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A Green House and its residents

Green House residents get to select, and even help cook or bake, their own meals. family members are welcome to join them at the table.

Looks like a home, feels like a home

Green Houses model a new approach to long-term care

By Pauline Oo

From M, spring 2006

On a recent episode of the TV series, "Grey's Anatomy," a gregarious 79-year-old patient named Sophie refuses to move into a nursing home. Her reason: "If I have to go to that place, I'm afraid I'll become old."

Nursing homes strike fear in the hearts of many because they're viewed as "bad places to live and bad places to get care," says Rosalie Kane, a University professor and long-term care expert in the School of Public Health. "Most were modeled after hospitals--in terms of long corridors, linoleum floors, rooms doubled loaded with beds, shared spaces, and meals squeezed in between 8 and 5. You wouldn't choose a hotel like that, let alone a permanent living space."

But, adds Kane, the quality of care has improved a great deal in nursing homes in the last decade. "Many of them have made enormous efforts," she says.

Green Houses have sunny private bedrooms and private bathrooms, vibrant outdoor spaces, and a community life centered around the "hearth," an open kitchen and dining area.

Cedars Health Center in Tupelo, Mississippi, is one example. Instead of upgrading its worn-out 140-bed facility, administrators decided to build four single-story houses. The 6,000-square-foot houses opened in 2003 and were the nation's first Green Houses--homes for eight to ten elders with sunny private bedrooms and private bathrooms, vibrant outdoor spaces, and a community life centered around the "hearth," an open kitchen and dining area. While adhering to all codes required by licensure, Green Houses look and feel like a home. The idea is the brainchild of William Thomas, a Harvard-educated geriatrician.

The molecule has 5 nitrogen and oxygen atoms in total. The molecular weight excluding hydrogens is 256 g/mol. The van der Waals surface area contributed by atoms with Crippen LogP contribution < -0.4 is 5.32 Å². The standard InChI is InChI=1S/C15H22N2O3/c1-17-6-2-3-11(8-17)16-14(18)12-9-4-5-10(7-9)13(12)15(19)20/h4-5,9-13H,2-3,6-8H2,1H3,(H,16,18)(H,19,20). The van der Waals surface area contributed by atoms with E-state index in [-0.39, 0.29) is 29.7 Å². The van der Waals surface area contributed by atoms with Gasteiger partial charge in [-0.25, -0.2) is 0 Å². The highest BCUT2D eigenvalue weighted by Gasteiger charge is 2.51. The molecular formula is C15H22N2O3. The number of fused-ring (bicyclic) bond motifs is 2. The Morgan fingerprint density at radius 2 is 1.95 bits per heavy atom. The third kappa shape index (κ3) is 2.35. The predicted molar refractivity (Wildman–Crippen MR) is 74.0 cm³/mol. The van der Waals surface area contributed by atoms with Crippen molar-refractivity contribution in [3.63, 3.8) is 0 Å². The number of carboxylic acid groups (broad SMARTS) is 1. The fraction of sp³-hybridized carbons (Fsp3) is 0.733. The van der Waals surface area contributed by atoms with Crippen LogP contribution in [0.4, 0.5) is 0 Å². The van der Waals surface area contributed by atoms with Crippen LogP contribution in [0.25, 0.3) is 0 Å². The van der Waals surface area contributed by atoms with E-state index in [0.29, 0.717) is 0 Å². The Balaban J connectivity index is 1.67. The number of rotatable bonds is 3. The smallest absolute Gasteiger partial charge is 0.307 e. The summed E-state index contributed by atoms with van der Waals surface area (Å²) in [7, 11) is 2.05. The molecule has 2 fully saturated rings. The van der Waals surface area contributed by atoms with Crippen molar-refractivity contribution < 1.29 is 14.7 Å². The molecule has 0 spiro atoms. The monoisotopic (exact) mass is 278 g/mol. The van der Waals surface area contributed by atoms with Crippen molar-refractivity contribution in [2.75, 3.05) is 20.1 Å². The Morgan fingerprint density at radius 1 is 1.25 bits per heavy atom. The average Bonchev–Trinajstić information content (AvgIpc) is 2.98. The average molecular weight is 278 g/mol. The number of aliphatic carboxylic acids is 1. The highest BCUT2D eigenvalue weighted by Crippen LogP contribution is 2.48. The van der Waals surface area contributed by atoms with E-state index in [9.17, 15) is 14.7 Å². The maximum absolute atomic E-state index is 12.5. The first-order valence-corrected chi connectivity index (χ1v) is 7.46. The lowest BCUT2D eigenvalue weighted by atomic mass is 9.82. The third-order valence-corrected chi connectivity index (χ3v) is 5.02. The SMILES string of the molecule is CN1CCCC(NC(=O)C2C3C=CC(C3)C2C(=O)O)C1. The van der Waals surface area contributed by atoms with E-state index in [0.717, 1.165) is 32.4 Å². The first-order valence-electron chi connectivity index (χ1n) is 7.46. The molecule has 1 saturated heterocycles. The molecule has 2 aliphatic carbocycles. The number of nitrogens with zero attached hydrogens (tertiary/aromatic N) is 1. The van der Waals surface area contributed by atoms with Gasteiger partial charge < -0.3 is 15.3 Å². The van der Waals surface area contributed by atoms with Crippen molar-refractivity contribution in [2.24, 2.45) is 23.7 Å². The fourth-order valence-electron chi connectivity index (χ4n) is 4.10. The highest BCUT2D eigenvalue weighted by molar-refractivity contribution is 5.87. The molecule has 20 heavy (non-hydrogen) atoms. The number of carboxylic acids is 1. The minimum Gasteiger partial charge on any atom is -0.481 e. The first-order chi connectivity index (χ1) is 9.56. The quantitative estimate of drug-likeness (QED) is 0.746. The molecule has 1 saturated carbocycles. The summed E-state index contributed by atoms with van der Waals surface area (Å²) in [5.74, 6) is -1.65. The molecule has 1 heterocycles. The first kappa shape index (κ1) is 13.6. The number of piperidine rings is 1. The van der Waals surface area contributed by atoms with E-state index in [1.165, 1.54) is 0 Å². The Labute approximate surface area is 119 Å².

Today, that cluster of houses in Tupelo has grown to 10, and dozens of other Green Houses--from New York to Hawaii--are in the planning stages or have recently broken ground.

Participants--as residents are called--in the Green House project are more satisfied and in better physical shape than those in traditional nursing homes, says Kane, who received a grant from the Commonwealth Fund in New York City to conduct a two and a half year study comparing groups from a Cedars' Green House, the original Cedars Health Center, and a nearby nursing home.

Nursing aides who work at a Green House have also reported greater satisfaction, and were more likely to stay on the job. They manage the household, receive an extra 200 hours training, and report to an administrator called a "guide." Nurses and therapists support them with regular house visits. As does a sage--someone from the community, such as a retired minister or psychologist, who helps them solve problems.

Although Kane's findings favor the Green House over the other two locations, there's still more to learn. The Commonwealth Fund has awarded Kane and her research team another grant to examine what will happen when the Cedars Health Center closes its traditional care facility and only offers a Green House option.

"Essentially, we're interested in how the Green House model is sustained, and how it functions when no traditional nursing home is there to fall back on," says Kane.